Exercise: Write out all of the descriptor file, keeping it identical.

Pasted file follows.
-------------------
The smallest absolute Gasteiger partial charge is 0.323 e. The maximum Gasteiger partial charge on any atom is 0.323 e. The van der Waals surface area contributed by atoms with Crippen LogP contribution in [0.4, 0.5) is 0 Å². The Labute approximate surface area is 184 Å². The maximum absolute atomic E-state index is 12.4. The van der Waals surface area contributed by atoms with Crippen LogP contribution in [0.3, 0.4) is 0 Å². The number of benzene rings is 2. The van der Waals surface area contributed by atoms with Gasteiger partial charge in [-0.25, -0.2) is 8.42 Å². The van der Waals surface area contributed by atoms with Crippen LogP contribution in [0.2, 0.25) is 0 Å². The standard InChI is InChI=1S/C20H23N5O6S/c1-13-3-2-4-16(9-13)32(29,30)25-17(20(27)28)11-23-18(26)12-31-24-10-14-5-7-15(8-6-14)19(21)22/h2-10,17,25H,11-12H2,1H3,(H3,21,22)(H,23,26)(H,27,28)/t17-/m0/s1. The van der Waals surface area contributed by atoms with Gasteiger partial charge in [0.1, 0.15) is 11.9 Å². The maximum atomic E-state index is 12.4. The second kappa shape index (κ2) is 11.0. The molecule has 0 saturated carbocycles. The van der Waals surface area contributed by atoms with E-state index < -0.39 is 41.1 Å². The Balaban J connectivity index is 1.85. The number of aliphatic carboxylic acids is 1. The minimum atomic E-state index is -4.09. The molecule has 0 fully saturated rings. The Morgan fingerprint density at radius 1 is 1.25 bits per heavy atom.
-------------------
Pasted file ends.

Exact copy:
The smallest absolute Gasteiger partial charge is 0.323 e. The maximum Gasteiger partial charge on any atom is 0.323 e. The van der Waals surface area contributed by atoms with Crippen LogP contribution in [0.4, 0.5) is 0 Å². The Labute approximate surface area is 184 Å². The maximum absolute atomic E-state index is 12.4. The van der Waals surface area contributed by atoms with Crippen LogP contribution in [0.3, 0.4) is 0 Å². The number of benzene rings is 2. The van der Waals surface area contributed by atoms with Gasteiger partial charge in [-0.25, -0.2) is 8.42 Å². The van der Waals surface area contributed by atoms with Crippen LogP contribution in [0.2, 0.25) is 0 Å². The standard InChI is InChI=1S/C20H23N5O6S/c1-13-3-2-4-16(9-13)32(29,30)25-17(20(27)28)11-23-18(26)12-31-24-10-14-5-7-15(8-6-14)19(21)22/h2-10,17,25H,11-12H2,1H3,(H3,21,22)(H,23,26)(H,27,28)/t17-/m0/s1. The van der Waals surface area contributed by atoms with Gasteiger partial charge in [0.1, 0.15) is 11.9 Å². The maximum atomic E-state index is 12.4. The second kappa shape index (κ2) is 11.0. The molecule has 0 saturated carbocycles. The van der Waals surface area contributed by atoms with E-state index < -0.39 is 41.1 Å². The Balaban J connectivity index is 1.85. The number of aliphatic carboxylic acids is 1. The minimum atomic E-state index is -4.09. The molecule has 0 fully saturated rings. The Morgan fingerprint density at radius 1 is 1.25 bits per heavy atom.